From the very beginning we find Sartre aware of the dynamic which would come to define his philosophical life, the tension between his phenomenologically rooted theory of consciousness and practical political activity. He concludes The Transcendence of the Ego satisfied that he had vouchsafed phenomenology from the “theorists of the extreme left” who critiqued it for collapsing into a pure idealism. Believing that by removing the ego from the absolute structure of consciousness he had preserved what he saw as the ultimately realist tendencies of phenomenology, he writes “no more is needed in the way of a philosophical foundation for an ethics and a politics which are absolutely positive.” But by the time of writing Being and Nothingness Sartre has become aware of the inadequacies of this conception:
“I thought that since I had emptied my consciousness of its subject, nothing remained there which was privileged as compared to the Other. But actually although I am still persuaded that the hypothesis of a transcendental subject is useless and disastrous, abandoning it does not help one bit to solve the question of the existence of Others.”
The ontology of Being and Nothingness expands on that sketched in The Transcendence of the Ego, and consists of two contraposed forms of being : the for-itself and the in-itself, the former the radically empty intentional consciousness, the latter the objects of such a consciousness. The in-itself is characterised by its determinate nature, it “is what it is, [and] is opaque to itself precisely because it is filled with itself.” So perfectly self-identical is the in-itself that it leaves not the slightest opportunity for it to be anything other than that which it is, this opacity being starkly contrasted with the transparency of the for-itself, which is precisely that which it is not, or as Sartre puts it “a perpetual surpassing towards a coincidence with itself which is never given.” The for-itself operates as a gap in the midst of the seamless in-itself, freely sliding through the concrete objectivity of the world of the in-itself and nihilating both the determinate world and its own past instantiations. This ontology is evidently absolutist in nature: on the one hand lies absolutely brute and concrete being, on the other the void of freedom represented by consciousness. It is perhaps this extreme ontological binarism (the radical freedom of nothingness versus unintelligible deterministic matter) which leads to the rampant individualism which is at the root of Sartre’s difficulties in comprehending the social.
Alongside these two primary categories of being there is a third quasi-category, being-for-others. In theorising on the existence of Others, Sartre takes as his starting point the way in which a given consciousness is taken as an object by another consciousness, (described firstly via ‘the look’) which operates as an assault on the fundamental freedom of the for-itself, fixing an indeterminate for-itself as a determinate self. My external view of you will be based upon certain qualities you display, (for example as being lazy, a pervert, an architect etc) but this is to reify and entirely misconstrue the for-itself which you actually are, which as Sartre has established, doesn’t have to be anything in particular, and is constantly escaping and transcending itself. Hence his analysis comes to be modelled on the idea of struggle, (“conflict is the original meaning of being-for-others”), as each for-itself attempts to gain control over the freedom of the other, and to resist their objectifying gaze. Crucially for Sartre “being-for-others is not an ontological structure of the for-itself.” Whilst as we have seen the for-itself is always necessarily in relation with an object, it cannot reach beyond the objective external form of a human being and relate directly with the for-itself which its consciousness consists of, or as Sartre puts it: “we encounter the other, we do not constitute him.”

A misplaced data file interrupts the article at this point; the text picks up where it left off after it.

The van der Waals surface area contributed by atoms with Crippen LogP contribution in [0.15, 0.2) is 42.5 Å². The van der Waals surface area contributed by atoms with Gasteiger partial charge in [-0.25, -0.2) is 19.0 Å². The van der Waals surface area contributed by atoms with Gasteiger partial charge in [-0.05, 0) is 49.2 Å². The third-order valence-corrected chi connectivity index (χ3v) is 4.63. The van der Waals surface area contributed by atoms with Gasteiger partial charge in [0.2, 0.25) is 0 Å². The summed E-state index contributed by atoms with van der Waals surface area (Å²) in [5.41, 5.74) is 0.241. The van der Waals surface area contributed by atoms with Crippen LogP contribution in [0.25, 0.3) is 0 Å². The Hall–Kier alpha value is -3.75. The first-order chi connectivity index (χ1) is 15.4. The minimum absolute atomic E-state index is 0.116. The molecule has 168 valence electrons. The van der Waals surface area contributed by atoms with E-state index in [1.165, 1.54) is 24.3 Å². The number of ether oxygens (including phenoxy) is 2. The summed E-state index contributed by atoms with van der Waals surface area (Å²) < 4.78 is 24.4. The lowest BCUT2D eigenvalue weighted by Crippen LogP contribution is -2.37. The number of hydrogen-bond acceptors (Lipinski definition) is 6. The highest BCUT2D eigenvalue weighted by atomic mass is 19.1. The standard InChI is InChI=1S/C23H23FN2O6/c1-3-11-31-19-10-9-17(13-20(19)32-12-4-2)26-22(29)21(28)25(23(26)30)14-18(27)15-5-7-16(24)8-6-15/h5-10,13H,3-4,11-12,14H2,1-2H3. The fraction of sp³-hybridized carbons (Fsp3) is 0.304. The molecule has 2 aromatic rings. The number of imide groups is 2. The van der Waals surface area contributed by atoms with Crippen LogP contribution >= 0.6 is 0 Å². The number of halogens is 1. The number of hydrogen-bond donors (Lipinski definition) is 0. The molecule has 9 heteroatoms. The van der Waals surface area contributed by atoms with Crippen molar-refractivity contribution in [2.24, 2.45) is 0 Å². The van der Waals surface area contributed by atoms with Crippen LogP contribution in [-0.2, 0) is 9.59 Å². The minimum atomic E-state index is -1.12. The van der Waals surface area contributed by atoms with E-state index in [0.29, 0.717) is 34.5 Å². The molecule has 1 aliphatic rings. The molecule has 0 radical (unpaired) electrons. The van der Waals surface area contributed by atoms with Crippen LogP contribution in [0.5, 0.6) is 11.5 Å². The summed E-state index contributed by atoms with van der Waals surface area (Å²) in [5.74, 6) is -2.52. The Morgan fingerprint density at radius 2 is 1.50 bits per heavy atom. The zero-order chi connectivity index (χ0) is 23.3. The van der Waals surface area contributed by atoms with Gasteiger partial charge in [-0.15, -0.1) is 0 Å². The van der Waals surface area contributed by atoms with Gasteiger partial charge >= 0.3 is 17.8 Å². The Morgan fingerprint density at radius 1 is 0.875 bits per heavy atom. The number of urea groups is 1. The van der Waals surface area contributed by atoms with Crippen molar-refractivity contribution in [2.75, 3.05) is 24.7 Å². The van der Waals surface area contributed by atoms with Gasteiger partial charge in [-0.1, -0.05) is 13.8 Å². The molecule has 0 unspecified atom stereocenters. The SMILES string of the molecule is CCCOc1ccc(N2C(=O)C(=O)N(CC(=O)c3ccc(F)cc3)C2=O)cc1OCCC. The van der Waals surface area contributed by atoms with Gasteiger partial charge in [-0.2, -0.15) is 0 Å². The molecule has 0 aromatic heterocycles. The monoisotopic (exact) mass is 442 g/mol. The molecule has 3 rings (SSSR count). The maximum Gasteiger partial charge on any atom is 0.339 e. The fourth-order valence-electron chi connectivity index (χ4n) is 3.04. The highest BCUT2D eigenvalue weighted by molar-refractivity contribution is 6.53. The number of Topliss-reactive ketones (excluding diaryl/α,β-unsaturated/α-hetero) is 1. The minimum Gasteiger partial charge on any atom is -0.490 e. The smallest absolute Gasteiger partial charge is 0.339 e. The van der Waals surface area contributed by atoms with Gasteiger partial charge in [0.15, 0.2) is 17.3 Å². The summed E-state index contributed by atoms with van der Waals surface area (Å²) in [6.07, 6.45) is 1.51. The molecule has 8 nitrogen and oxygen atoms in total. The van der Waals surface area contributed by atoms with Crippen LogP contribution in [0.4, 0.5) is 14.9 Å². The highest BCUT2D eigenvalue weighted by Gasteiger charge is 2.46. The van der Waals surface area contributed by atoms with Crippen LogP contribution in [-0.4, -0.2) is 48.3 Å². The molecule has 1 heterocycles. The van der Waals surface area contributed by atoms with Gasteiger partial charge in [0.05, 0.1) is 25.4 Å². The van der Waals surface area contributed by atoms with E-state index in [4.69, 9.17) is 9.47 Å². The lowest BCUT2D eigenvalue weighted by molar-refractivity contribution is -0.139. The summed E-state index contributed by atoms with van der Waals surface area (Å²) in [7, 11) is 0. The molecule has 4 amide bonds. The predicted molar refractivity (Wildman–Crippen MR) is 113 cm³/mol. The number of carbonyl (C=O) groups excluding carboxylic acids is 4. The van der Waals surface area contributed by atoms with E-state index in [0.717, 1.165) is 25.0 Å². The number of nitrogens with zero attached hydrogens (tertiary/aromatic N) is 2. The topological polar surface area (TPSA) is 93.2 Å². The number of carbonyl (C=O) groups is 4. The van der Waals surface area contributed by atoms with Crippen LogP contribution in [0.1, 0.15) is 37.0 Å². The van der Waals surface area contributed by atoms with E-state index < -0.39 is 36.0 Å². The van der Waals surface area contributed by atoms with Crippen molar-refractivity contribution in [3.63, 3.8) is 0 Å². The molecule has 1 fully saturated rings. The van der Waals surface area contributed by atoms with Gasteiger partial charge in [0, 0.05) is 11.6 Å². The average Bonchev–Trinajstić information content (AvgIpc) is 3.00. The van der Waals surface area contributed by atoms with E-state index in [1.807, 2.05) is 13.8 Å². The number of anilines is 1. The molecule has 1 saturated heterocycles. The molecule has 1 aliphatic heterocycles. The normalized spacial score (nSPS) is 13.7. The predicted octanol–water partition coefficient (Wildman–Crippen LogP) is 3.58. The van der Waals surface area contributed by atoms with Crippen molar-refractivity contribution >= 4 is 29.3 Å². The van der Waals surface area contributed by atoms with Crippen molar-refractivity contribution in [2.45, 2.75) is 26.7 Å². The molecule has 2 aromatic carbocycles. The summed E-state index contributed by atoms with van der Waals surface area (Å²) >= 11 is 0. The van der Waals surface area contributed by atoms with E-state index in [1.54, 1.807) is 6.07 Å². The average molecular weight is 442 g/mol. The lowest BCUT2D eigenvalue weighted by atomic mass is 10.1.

On such a basis Sartre is hampered when he comes to account for the complexity of macro-social phenomena, which relies on the idea of ‘the third’. In a situation consisting of two for-itselves when a third party enters the equation and views both as objects, the initial two become constituted as an ‘us-object’. A sense of collective identity is forged, (and this enables him to think social features such as class) but only as a reactive negative external relation to another who is excluded. Further Sartre distinguishes between this ‘us-object’ and the ‘we-subject’, with the latter conceived as “of the psychological order and not the ontological”, being merely an individual consciousness’ feeling or longing for unity between for-itselves, which may not be shared by the rest of the collective in question, a longing which remains properly unrealisable as “subjectivities remain out of reach and radically separated.” In some limited regards Sartre does indeed gesture towards the kind of group subjectivity outlined in Critique of Dialectical Reason, relating the idea of the rhythmical nature of the potential we-subject and how an individual for-itself comes to follow a collective rhythm (of activity), as if in the slipstream of others, but always ultimately serving their own individual project. The chief distinction is that here a given consciousness may well believe they are part of a we-subject, but ultimately remain close to a parasitic entity, exploiting the activity of others for their own ends. In this sense at least, criticisms such as Herbert Marcuse’s (that the politics of Being and Nothingness come dangerously near to a bourgeois liberal individualism, predicated on competition), appear to hold true.